Running in Circles – A Leadership Reality Check
“What kind of organization are we?” asked a supervisor I had over 20 years ago. After sitting in silence for about 20 seconds a confused team member replied, “What do you mean?” I knew he was asking us to put on a business or organizational development hat for a moment. So to use organizational or business language I was thinking, “We are in the life-transformation business.” But something told me that was not what he was fishing for.
How would you answer such a question? Would your leaders expect an answer like, “We are in the people business,” or “We are in the event business” or “We manufacture custom auto parts,” or “We are a hospital – so naturally we are a health care organization or a service organization.”
“Let me tell you what I think,” he continued. “We are really three organizations in one. And we have to know where our emphasis is at any given time without compromising the other two.” And then he went on to draw three overlapping circles where we “run” and spend energy, and then explained the relationships.
Corporation: Every organization has a “corporate” component. It involves staffing issues, property, insurance, governance structure, board relationships, reports, compliance issues, tax concerns, facilities, and other “institutional” components. The Corporation is where the responsibility lies for effectiveness and efficiency.
Cause: Every organization has a reason for existing – to feed the poor, to manufacture office furniture, to build a library, etc. The Cause has the potential to inspire the passion and focus of the organization.
Community: Every organization has people or impacts people or thrives based on relationships with people. Inside the organization that means a healthy relational environment for staff.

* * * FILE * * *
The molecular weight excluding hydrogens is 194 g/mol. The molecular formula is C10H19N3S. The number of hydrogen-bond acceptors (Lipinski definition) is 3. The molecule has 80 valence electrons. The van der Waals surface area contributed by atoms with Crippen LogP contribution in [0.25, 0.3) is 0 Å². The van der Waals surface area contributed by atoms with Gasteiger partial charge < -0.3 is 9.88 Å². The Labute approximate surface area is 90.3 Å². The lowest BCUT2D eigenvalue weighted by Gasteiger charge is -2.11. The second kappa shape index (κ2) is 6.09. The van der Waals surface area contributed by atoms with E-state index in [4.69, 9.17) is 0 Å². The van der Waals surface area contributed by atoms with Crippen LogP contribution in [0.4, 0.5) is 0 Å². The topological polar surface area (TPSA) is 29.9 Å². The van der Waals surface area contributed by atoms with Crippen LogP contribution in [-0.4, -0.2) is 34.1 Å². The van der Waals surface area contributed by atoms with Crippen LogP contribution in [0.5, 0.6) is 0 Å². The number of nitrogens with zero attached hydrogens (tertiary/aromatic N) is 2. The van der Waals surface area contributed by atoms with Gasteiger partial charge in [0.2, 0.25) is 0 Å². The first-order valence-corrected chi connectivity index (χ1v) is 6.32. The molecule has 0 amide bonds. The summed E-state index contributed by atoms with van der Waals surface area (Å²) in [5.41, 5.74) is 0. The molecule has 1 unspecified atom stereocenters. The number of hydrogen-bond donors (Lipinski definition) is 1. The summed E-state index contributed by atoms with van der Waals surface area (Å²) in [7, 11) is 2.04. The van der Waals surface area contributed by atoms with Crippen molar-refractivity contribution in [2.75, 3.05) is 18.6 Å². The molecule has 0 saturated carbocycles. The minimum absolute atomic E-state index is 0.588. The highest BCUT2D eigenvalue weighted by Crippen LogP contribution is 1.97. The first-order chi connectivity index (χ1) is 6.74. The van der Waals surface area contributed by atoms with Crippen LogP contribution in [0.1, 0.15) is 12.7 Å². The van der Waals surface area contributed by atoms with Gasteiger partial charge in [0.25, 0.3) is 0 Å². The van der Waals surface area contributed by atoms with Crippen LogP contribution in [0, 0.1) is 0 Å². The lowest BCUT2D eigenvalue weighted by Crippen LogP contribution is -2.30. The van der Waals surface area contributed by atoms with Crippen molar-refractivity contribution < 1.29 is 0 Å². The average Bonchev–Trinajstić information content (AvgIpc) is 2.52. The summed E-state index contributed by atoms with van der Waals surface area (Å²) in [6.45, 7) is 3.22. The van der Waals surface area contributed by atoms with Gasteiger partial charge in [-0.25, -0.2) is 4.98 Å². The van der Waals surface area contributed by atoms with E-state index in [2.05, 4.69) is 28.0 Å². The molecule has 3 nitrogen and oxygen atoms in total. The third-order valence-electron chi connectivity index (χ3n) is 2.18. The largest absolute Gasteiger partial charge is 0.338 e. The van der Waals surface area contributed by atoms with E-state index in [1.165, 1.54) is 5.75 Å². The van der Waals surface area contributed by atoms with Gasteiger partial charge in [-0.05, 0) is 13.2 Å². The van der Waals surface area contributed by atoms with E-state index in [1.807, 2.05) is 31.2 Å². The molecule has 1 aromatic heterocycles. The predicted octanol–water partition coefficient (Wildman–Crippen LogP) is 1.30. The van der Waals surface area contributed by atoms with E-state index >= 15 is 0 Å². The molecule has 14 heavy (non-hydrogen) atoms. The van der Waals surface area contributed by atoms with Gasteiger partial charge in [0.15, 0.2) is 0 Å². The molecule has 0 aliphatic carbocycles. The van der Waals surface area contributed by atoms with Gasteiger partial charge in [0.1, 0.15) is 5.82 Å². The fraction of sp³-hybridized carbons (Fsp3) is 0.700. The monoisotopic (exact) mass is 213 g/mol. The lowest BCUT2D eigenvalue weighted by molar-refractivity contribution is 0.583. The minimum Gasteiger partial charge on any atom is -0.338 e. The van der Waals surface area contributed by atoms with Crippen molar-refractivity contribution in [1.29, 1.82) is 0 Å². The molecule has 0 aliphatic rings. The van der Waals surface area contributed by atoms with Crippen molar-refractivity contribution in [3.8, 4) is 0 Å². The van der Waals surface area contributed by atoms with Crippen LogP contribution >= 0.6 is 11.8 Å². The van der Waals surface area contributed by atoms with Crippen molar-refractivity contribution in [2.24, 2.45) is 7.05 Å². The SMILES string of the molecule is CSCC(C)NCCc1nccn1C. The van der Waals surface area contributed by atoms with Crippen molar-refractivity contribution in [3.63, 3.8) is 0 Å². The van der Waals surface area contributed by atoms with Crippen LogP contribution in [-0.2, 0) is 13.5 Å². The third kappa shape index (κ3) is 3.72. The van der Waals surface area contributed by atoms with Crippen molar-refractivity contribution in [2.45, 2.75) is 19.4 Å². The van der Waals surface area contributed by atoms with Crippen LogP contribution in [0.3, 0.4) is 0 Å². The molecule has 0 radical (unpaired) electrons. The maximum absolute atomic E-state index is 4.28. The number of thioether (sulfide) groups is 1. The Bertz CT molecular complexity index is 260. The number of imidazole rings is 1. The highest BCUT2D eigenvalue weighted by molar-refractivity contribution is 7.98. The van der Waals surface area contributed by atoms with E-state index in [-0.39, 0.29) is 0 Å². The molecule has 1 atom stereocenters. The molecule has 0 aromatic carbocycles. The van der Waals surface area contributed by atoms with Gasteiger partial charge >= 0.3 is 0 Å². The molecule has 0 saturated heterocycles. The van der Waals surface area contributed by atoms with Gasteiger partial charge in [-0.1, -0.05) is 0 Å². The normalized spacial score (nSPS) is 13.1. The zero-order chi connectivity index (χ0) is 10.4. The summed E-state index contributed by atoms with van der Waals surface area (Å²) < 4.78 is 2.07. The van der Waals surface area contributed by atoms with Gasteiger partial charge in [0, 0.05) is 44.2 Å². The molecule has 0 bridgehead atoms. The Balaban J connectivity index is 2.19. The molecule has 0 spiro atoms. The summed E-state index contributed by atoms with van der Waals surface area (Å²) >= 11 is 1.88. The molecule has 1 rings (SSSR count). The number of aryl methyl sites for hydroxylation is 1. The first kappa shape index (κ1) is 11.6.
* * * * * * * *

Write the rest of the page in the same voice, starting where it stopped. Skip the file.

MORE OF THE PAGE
Now here’s the challenge
Some people just think “cause” and some focus on “community” and others are “corporation” intensive. Each has its place, purpose and essential focus. But they NEVER function in isolation from one another – each must consider the other two areas of focus or an organization can falter or fail.
Many businesses tend to focus on Cause and Corporation. Get it done and get it right. People are important but we can always get new ones or better ones. After all, this is why we call it “work” – it is not supposed to be fun and chummy. We are here to get a job done.
Care-oriented non-profits are often heavy on Cause and Community. Passion for people and a strong sense of camaraderie drive the organization. Volunteers love to work in these environments, and people give money based on the relationship they have with the leaders and the cause for which they stand. But the neglect of the Corporation aspect can be their Achilles heel. Such places can be characterized by lack of strategic focus, poor money management, wasted resources, staff and volunteer burnout, and incompetent management.
Government agencies can struggle because they focus on Community and Corporation (in this case, the government structure, hierarchy, rules and regulations). As a result, the Cause suffers.
Name the tension and be wise
To live in 1 or 2 circles for too long is short-sighted. While it is essential to focus on a given circle for a season, you cannot live there. Ok, you need three months to reorganize the HR department so that people are valued and served – great! But you cannot lose your relationship with clients or the people you serve while doing so.
As leaders, we live in the center (L) where all three circles overlap. Our job is to determine when we need to move from that place into one or two of the arenas for seasons of emphasis or focus. But we must never lose sight of the whole. Be diligent to train staff and volunteers to know which circle(s) they “live in” most of the time, while making them keenly aware of the whole picture. Keeping all 3 in mind will prevent becoming too corporate, blindly mission-driven, or too self-centered.
So which circles are you running in these days?